Tyell Morton has admitted leaving a blow-up doll, a sex toy, in a girls' bathroom at Rushville High School on May 31, the Indianapolis Star reported. But a janitor who saw a figure wearing gloves and a hooded sweatshirt leaving the building reported an intruder, setting off a three-hour search for possible explosives.
Morton is described as a good student. Until his arrest, he had no criminal history, but he spent five days in jail while his family struggled to raise bail.
He now faces a misdemeanor charge of disorderly conduct and a more serious count, institutional criminal mischief, a felony that carries a potential sentence of two to eight years.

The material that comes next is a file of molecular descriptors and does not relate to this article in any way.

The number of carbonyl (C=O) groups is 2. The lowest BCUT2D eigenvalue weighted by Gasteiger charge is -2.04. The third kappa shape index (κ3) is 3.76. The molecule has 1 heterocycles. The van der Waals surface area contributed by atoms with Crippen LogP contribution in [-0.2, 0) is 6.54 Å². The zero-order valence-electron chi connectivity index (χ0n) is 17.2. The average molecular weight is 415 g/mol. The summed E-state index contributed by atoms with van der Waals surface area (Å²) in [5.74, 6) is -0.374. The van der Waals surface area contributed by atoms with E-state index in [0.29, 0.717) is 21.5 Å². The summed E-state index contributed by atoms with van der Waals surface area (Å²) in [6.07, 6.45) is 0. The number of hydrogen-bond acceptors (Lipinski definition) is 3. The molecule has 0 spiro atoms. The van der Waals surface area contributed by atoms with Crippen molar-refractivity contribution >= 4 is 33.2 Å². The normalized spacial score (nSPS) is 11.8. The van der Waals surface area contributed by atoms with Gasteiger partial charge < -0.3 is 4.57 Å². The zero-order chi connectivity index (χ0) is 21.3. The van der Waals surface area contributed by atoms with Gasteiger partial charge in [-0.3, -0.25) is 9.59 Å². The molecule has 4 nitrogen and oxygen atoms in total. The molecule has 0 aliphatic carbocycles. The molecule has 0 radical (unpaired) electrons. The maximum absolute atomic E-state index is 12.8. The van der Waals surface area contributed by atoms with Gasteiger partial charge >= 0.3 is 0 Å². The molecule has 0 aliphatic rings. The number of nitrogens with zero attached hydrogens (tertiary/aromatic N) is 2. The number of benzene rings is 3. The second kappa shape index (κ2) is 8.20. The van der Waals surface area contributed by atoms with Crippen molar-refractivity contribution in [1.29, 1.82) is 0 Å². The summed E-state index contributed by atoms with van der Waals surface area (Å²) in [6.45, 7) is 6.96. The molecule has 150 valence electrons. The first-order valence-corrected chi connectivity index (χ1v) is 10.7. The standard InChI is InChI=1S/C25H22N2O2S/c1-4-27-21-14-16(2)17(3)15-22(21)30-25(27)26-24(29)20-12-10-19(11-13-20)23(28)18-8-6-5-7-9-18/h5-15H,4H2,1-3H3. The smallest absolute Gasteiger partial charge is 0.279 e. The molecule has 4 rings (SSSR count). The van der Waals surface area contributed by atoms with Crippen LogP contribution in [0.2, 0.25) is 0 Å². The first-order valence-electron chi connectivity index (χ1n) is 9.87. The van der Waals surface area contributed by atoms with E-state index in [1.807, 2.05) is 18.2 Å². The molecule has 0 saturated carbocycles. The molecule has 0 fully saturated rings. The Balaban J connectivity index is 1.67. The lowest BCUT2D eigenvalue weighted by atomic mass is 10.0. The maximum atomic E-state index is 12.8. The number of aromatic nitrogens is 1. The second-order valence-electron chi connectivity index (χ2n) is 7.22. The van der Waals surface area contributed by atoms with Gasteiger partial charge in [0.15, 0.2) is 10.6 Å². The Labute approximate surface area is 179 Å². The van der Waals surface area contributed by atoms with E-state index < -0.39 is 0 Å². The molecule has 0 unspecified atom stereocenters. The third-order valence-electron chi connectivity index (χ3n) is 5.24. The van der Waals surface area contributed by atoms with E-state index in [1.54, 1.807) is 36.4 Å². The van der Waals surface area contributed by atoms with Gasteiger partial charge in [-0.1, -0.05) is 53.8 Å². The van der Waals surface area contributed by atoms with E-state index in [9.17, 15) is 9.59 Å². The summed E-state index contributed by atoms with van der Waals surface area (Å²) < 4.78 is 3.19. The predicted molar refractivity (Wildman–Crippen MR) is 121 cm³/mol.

Family members said Morton received his diploma but was barred from the graduation ceremony.
Rush County Prosecutor Philip Caviness has already said he does not intend to seek a prison term for Morton. But critics say the teen should not face a felony charge.
Institutional criminal mischief becomes a felony when the damage is more than $2,500, which in Morton's case was calculated based on time lost during the lockdown. But some lawyers say the state law was aimed a serious physical damage.
Leonard Pitts of The Miami Herald suggested in a syndicated column the handling of the case is racially motivated.
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